CROSS-HARBOUR SWIM

One dead, one hospitalised after Hong Kong cross-harbour swim race

Deceased pulled unconscious from water and another swimmer in intensive care in hospital

PUBLISHED : Sunday, 16 October, 2016, 12:26pm
UPDATED : Sunday, 16 October, 2016, 10:40pm

At least one swimmer drowned and another was hospitalised in intensive care following the annual cross-harbour swim yesterday.

A 46-year-old man was pulled unconscious from the water near the finish line at Quarry Bay Park on eastern Hong Kong Island at about 9.30am. A woman, 59, was separately rescued by lifeguards 15 minutes earlier.

Both were sent to Pamela Youde Nethersole Eastern Hospital. The woman was admitted to the intensive care unit.

We are very saddened by the news, and will do whatever possible to help the family get through this difficult time
Ronnie Wong Man-chiu, Hong Kong Amateur Swimming Association

The death was the first casualty since the race resumed in 2011 after a three-decade hiatus due to concerns about water pollution.

Organiser Hong Kong Amateur Swimming Association said there were sufficient lifeguards for the event, but added it would seek “room for improvement”.

“We are very saddened by the news, and will do whatever possible to help the family get through this difficult time,” president Ronnie Wong Man-chiu said.

He said lifeguard boats lined the race course at 30m intervals, each patrolling a section of the water to cover the entire route. Both the man and the woman took part in the race’s leisure category, which mandated the wearing of an orange tow float.

All participants had to enter a time trial in early September, and those failing to complete 1.5km within 45 minutes would be disqualified. However, those who participated in the past two years’ races and trials were exempted.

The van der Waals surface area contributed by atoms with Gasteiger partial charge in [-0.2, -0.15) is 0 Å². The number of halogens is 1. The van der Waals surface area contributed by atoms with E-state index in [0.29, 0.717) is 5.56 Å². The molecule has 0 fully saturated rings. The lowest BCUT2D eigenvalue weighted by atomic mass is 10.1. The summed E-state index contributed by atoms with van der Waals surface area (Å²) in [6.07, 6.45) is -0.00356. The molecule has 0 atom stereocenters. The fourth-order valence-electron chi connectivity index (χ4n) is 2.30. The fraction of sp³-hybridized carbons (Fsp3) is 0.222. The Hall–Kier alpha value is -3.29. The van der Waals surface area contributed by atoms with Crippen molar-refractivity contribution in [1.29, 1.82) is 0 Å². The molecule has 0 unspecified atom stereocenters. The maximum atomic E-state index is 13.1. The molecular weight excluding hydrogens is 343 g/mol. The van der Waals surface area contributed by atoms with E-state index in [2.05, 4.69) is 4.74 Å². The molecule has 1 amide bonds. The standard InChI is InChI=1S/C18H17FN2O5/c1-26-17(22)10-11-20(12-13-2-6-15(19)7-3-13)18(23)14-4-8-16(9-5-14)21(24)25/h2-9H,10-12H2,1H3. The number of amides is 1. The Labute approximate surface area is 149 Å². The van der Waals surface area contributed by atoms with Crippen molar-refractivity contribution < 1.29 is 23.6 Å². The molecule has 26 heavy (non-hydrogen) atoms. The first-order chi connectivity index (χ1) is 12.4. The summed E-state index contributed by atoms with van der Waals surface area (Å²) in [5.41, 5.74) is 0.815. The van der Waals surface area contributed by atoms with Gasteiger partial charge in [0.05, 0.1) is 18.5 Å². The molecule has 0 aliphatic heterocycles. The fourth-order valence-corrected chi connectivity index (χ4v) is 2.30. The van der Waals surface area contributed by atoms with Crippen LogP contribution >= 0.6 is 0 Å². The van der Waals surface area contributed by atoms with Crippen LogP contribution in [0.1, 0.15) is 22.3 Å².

Zhang Diyong, former Hong Kong swimming team coach, said the responsibility was on swimmers. “Everyone should assess whether they were fit on the morning or the previous night of the race,” he said, adding it was not feasible for organisers to conduct health checks on entrants.

The mishaps came despite picture-perfect blue skies and a temperature of 27 degrees Celsius. While some complained of strong currents, Wong said the conditions were the same as previous years’, and participants were not at risk.

Bigger, fairer and safer: annual cross-harbour swim race tries to avoid last year’s debacle

About 3,000 swimmers navigated 1.5km from Lei Yue Mun fishing village in Kowloon to Sai Wan Ho on the other side of Victoria Harbour.

The men’s champion, American Charles Peterson, crossed the finish line with a time of 16 minutes 44.3 seconds, while the women’s crown was claimed at 16 minutes 55.9 seconds by Dutch swimmer Sharon van Rouwendaal, also a 10km gold medallist at the Rio Olympics.

Competitors widely praised the improved course. This year’s route included an L-shaped dock to avoid congestion at the start, and a giant red balloon at the finish line to point swimmers in the right direction.